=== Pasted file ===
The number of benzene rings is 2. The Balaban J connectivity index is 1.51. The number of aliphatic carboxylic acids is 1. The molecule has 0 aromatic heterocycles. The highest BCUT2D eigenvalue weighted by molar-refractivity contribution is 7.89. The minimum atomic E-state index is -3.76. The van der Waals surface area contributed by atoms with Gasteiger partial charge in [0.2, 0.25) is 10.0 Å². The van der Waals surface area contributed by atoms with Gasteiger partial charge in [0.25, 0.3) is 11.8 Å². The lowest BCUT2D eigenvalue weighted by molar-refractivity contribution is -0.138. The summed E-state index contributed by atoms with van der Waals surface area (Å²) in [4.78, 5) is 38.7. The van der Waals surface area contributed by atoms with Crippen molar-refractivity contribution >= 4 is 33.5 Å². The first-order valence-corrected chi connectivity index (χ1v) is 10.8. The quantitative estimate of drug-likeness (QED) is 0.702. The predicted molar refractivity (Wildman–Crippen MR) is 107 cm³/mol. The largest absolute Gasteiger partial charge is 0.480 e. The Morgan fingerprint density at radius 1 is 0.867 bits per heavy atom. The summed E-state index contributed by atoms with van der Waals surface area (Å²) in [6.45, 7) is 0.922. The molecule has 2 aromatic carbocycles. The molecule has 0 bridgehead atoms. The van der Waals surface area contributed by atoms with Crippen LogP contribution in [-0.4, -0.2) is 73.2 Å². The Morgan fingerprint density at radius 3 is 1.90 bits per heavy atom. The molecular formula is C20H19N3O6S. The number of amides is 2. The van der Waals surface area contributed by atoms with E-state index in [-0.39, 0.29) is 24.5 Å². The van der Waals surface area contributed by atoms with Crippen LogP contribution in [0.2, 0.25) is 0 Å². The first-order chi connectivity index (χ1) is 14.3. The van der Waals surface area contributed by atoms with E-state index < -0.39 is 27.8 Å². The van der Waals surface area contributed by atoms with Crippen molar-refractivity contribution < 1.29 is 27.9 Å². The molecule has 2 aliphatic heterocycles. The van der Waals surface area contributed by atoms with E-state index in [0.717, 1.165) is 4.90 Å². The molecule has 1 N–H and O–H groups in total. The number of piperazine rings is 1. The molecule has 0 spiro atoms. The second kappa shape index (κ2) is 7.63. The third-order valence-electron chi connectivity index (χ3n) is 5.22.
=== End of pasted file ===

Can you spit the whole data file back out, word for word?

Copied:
The number of benzene rings is 2. The Balaban J connectivity index is 1.51. The number of aliphatic carboxylic acids is 1. The molecule has 0 aromatic heterocycles. The highest BCUT2D eigenvalue weighted by molar-refractivity contribution is 7.89. The minimum atomic E-state index is -3.76. The van der Waals surface area contributed by atoms with Gasteiger partial charge in [0.2, 0.25) is 10.0 Å². The van der Waals surface area contributed by atoms with Gasteiger partial charge in [0.25, 0.3) is 11.8 Å². The lowest BCUT2D eigenvalue weighted by molar-refractivity contribution is -0.138. The summed E-state index contributed by atoms with van der Waals surface area (Å²) in [4.78, 5) is 38.7. The van der Waals surface area contributed by atoms with Crippen molar-refractivity contribution >= 4 is 33.5 Å². The first-order valence-corrected chi connectivity index (χ1v) is 10.8. The quantitative estimate of drug-likeness (QED) is 0.702. The predicted molar refractivity (Wildman–Crippen MR) is 107 cm³/mol. The largest absolute Gasteiger partial charge is 0.480 e. The Morgan fingerprint density at radius 1 is 0.867 bits per heavy atom. The summed E-state index contributed by atoms with van der Waals surface area (Å²) in [6.45, 7) is 0.922. The molecule has 2 aromatic carbocycles. The molecule has 0 bridgehead atoms. The van der Waals surface area contributed by atoms with Crippen LogP contribution in [-0.4, -0.2) is 73.2 Å². The Morgan fingerprint density at radius 3 is 1.90 bits per heavy atom. The molecular formula is C20H19N3O6S. The number of amides is 2. The van der Waals surface area contributed by atoms with E-state index in [-0.39, 0.29) is 24.5 Å². The van der Waals surface area contributed by atoms with Crippen LogP contribution in [0.2, 0.25) is 0 Å². The first-order chi connectivity index (χ1) is 14.3. The van der Waals surface area contributed by atoms with E-state index < -0.39 is 27.8 Å². The van der Waals surface area contributed by atoms with Crippen molar-refractivity contribution < 1.29 is 27.9 Å². The molecule has 2 aliphatic heterocycles. The van der Waals surface area contributed by atoms with E-state index in [0.717, 1.165) is 4.90 Å². The molecule has 1 N–H and O–H groups in total. The number of piperazine rings is 1. The molecule has 0 spiro atoms. The second kappa shape index (κ2) is 7.63. The third-order valence-electron chi connectivity index (χ3n) is 5.22.